Southland attorney Michael Avenatti, who was recently arrested on suspicion of domestic violence and is best known for representing adult film actress Stormy Daniels in her lawsuit against President Donald Trump, said Tuesday he will not seek the presidency in 2020.
Avenatti has floated the possibility of seeking the presidency, and said in a statement that he made his decision “out of respect for my family.”
“But for their concerns, I would run,” Avenatti said.
“I will continue to represent Stormy Daniels and other against Donald Trump and his cronies and will not rest until Trump is removed from office, and our republic and its values are restored,” he said. “I will also continue with my nearly 20 years of speaking truth to power and representing those who need an advocate against the powerful.
“I remain concerned that the Democratic Party will move toward nominating an individual who might make an exceptional president but has no chance of actually beating Donald Trump. The party must immediately recognize that many of the likely candidates are not battle-tested and have no real chance at winning. We will not prevail in 2020 without a fighter. I remain hopeful the party finds one.”
Avenatti shot to fame with his representation of Daniels, who claims she had an affair with Trump more than a decade ago and then was paid off to keep quiet about it before the 2016 presidential election.
The 47-year-old attorney was arrested Nov. 14 in Century City and booked on suspicion of felony domestic violence — an allegation he has repeatedly and vehemently denied. The District Attorney’s Office declined to file any charges against him, referring the case to the Los Angeles City Attorney’s Office for consideration of possible misdemeanor charges.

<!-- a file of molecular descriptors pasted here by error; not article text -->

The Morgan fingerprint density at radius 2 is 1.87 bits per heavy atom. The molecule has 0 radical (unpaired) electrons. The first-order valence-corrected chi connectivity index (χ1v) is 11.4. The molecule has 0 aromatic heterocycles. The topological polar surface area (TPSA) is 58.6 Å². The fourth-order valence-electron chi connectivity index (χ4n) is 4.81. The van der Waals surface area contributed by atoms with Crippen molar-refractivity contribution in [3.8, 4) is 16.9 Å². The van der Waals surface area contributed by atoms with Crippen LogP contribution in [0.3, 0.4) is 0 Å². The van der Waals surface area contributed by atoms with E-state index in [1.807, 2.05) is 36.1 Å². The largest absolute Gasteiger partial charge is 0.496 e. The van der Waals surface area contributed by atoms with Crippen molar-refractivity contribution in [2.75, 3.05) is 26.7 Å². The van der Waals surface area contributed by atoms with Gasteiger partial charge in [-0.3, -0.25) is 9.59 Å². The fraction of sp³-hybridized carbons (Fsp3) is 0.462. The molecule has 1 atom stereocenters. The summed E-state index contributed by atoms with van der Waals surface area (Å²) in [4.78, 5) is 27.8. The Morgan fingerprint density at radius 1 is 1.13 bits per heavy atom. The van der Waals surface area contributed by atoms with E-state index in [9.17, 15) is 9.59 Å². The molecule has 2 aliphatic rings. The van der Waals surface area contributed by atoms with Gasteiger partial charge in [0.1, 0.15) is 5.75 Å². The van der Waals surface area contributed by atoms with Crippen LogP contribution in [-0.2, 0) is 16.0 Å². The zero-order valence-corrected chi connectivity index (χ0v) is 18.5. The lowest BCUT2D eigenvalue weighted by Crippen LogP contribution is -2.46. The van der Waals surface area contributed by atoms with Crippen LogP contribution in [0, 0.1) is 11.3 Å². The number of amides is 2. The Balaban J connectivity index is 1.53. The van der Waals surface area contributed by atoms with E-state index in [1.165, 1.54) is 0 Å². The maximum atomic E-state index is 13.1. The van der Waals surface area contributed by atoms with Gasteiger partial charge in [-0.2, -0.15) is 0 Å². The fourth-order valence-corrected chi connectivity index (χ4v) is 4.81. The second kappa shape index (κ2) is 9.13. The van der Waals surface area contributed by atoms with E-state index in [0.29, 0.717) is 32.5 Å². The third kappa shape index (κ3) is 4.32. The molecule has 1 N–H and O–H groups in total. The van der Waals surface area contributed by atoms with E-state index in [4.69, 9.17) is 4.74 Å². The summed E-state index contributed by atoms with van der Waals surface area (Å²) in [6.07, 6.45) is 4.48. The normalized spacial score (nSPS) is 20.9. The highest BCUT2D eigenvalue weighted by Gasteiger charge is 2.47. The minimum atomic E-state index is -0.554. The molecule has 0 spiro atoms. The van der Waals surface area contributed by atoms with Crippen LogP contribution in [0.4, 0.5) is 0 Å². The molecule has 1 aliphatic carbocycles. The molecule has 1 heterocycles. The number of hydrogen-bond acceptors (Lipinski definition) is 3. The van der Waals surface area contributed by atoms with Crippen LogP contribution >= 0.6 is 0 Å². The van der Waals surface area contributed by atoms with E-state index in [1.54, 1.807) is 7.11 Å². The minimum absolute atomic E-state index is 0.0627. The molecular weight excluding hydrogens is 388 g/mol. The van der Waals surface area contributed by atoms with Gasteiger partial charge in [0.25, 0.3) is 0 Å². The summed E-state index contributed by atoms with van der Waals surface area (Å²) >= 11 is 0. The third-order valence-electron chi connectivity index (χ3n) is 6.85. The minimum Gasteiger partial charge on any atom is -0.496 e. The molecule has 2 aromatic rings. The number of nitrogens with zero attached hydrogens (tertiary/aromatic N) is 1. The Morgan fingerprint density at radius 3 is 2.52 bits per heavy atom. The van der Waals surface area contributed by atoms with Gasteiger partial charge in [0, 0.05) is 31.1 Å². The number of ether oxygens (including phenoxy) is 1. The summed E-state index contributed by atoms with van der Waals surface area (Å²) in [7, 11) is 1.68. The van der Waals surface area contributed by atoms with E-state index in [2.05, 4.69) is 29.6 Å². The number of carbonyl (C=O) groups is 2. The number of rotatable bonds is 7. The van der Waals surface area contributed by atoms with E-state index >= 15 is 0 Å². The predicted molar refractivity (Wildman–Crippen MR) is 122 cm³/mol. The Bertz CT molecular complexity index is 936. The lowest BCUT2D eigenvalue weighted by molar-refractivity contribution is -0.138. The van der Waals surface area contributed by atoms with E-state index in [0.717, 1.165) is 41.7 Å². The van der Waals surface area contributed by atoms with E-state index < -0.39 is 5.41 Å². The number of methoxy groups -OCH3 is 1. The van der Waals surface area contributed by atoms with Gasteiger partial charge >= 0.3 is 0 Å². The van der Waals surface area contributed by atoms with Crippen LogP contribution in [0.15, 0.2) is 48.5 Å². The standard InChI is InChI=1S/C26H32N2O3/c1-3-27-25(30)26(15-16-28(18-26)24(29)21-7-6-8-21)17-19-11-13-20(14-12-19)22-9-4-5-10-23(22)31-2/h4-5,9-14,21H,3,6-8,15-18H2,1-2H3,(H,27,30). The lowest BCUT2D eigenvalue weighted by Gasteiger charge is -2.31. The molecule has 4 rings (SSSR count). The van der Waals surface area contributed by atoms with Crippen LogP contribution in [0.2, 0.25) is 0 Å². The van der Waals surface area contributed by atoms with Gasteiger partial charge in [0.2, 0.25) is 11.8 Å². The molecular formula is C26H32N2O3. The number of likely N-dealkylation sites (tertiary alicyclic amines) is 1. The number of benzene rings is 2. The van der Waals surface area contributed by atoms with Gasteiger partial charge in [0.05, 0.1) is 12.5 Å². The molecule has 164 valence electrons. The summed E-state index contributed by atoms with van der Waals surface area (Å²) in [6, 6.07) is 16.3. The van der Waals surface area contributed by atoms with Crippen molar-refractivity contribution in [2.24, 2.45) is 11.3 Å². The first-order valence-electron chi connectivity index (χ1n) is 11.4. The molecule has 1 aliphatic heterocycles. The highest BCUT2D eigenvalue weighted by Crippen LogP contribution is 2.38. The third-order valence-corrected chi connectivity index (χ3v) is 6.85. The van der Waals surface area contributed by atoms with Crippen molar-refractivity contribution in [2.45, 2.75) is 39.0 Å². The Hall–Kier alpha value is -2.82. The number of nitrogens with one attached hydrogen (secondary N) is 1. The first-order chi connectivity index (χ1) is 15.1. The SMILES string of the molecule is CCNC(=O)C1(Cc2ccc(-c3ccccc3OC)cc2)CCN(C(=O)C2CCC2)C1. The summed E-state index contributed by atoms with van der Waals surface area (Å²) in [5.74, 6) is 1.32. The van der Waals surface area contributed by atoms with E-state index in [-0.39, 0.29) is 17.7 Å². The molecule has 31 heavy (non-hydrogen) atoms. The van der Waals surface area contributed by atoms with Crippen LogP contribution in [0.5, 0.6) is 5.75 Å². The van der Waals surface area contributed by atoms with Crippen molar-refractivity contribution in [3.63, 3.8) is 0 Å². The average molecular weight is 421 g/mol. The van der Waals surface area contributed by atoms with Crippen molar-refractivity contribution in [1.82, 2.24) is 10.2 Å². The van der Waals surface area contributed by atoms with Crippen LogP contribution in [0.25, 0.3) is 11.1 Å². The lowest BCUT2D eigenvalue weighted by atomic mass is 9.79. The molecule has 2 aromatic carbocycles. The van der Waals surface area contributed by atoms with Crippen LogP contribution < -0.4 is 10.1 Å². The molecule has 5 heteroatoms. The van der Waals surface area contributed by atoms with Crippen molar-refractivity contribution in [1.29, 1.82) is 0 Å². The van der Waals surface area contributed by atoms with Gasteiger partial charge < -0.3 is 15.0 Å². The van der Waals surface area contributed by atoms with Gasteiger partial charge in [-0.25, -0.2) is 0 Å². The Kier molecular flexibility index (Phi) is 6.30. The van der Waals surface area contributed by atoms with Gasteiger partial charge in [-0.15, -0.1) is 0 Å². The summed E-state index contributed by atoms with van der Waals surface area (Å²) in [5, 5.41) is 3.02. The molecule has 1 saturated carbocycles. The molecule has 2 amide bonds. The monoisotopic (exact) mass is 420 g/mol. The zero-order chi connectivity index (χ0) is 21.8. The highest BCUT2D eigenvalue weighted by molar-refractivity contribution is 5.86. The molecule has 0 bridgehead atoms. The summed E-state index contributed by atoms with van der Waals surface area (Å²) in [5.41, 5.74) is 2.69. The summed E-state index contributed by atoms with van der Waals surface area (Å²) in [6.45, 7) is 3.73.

The case is still under review by the City Attorney’s Office, a spokesman for the office said.
Last month, an aspiring actress named Mareli Miniutti obtained a temporary restraining order against Avenatti. Miniutti, 24, claimed in court papers that she and Avenatti began living together in January and said they got into an argument over money, during which he allegedly called her an “ungrateful, (expletive) bitch.”
She claims in court papers that Avenatti “forcefully” hit her in the face with pillows and dragged her along the floor and into a hallway, causing scratches on her side and leg. According to her court papers, she managed to get out of the apartment and a friend eventually picked her up, after which she called police.
Avenatti’s attorneys, Evan Jenness and Richard Beada, issued a statement saying the couple had an argument, during which Miniutti “behaved in a volatile, agitated and irrational manner.”
“However, Mr. Avenatti did not inflict any corporal injury or cause any traumatic condition upon Ms. Miniutti,” they said.
Following his arrest, Avenatti told reporters, “I have never struck a woman,” and he has suggested his arrest was politically motivated.
“I never will strike a woman,” he said. “I have been an advocate for women’s rights my entire career, and I’m going to continue to be an advocate. I am not going to be intimidated from stopping what I am doing. I am a father to two beautiful, smart daughters. I would never disrespect them by touching a woman inappropriately or striking a woman. I am looking forward to a full investigation at which point I am confident that I will be fully exonerated.”